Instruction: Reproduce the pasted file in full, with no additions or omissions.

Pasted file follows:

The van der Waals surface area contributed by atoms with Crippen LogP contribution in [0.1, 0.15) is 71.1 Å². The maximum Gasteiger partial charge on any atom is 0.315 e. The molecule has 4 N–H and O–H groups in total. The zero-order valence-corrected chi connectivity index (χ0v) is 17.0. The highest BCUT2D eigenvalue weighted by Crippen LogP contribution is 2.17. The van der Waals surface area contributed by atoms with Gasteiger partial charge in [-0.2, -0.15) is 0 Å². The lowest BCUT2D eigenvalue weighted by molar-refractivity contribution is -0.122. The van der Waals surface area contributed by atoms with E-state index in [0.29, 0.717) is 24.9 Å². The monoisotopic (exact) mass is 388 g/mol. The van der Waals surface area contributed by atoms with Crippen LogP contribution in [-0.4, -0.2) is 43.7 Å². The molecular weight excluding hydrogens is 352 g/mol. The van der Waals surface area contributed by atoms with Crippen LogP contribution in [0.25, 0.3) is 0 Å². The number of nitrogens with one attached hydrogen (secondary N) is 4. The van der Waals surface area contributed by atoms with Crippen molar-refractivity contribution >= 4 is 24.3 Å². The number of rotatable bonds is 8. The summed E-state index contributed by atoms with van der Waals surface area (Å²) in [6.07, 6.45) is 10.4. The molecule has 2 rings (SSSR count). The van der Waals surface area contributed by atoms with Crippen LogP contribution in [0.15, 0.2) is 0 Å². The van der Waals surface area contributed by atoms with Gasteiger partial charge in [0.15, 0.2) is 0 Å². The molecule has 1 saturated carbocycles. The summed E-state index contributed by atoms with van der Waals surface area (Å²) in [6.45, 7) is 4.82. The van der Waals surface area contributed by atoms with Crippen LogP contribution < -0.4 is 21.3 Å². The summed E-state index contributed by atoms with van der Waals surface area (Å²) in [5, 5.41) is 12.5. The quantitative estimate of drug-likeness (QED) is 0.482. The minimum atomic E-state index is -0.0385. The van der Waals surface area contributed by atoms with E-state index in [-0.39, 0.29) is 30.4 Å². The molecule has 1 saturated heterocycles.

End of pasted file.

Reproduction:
The van der Waals surface area contributed by atoms with Crippen LogP contribution in [0.1, 0.15) is 71.1 Å². The maximum Gasteiger partial charge on any atom is 0.315 e. The molecule has 4 N–H and O–H groups in total. The zero-order valence-corrected chi connectivity index (χ0v) is 17.0. The highest BCUT2D eigenvalue weighted by Crippen LogP contribution is 2.17. The van der Waals surface area contributed by atoms with Gasteiger partial charge in [-0.2, -0.15) is 0 Å². The lowest BCUT2D eigenvalue weighted by molar-refractivity contribution is -0.122. The van der Waals surface area contributed by atoms with E-state index in [0.29, 0.717) is 24.9 Å². The monoisotopic (exact) mass is 388 g/mol. The van der Waals surface area contributed by atoms with Crippen LogP contribution in [-0.4, -0.2) is 43.7 Å². The molecular weight excluding hydrogens is 352 g/mol. The van der Waals surface area contributed by atoms with Crippen LogP contribution in [0.25, 0.3) is 0 Å². The number of nitrogens with one attached hydrogen (secondary N) is 4. The van der Waals surface area contributed by atoms with Crippen molar-refractivity contribution >= 4 is 24.3 Å². The number of rotatable bonds is 8. The summed E-state index contributed by atoms with van der Waals surface area (Å²) in [6.07, 6.45) is 10.4. The molecule has 2 rings (SSSR count). The van der Waals surface area contributed by atoms with Crippen LogP contribution in [0.15, 0.2) is 0 Å². The van der Waals surface area contributed by atoms with Gasteiger partial charge in [0.15, 0.2) is 0 Å². The molecule has 1 saturated carbocycles. The summed E-state index contributed by atoms with van der Waals surface area (Å²) in [6.45, 7) is 4.82. The van der Waals surface area contributed by atoms with Crippen LogP contribution < -0.4 is 21.3 Å². The summed E-state index contributed by atoms with van der Waals surface area (Å²) in [5, 5.41) is 12.5. The quantitative estimate of drug-likeness (QED) is 0.482. The minimum atomic E-state index is -0.0385. The van der Waals surface area contributed by atoms with E-state index in [-0.39, 0.29) is 30.4 Å². The molecule has 1 saturated heterocycles.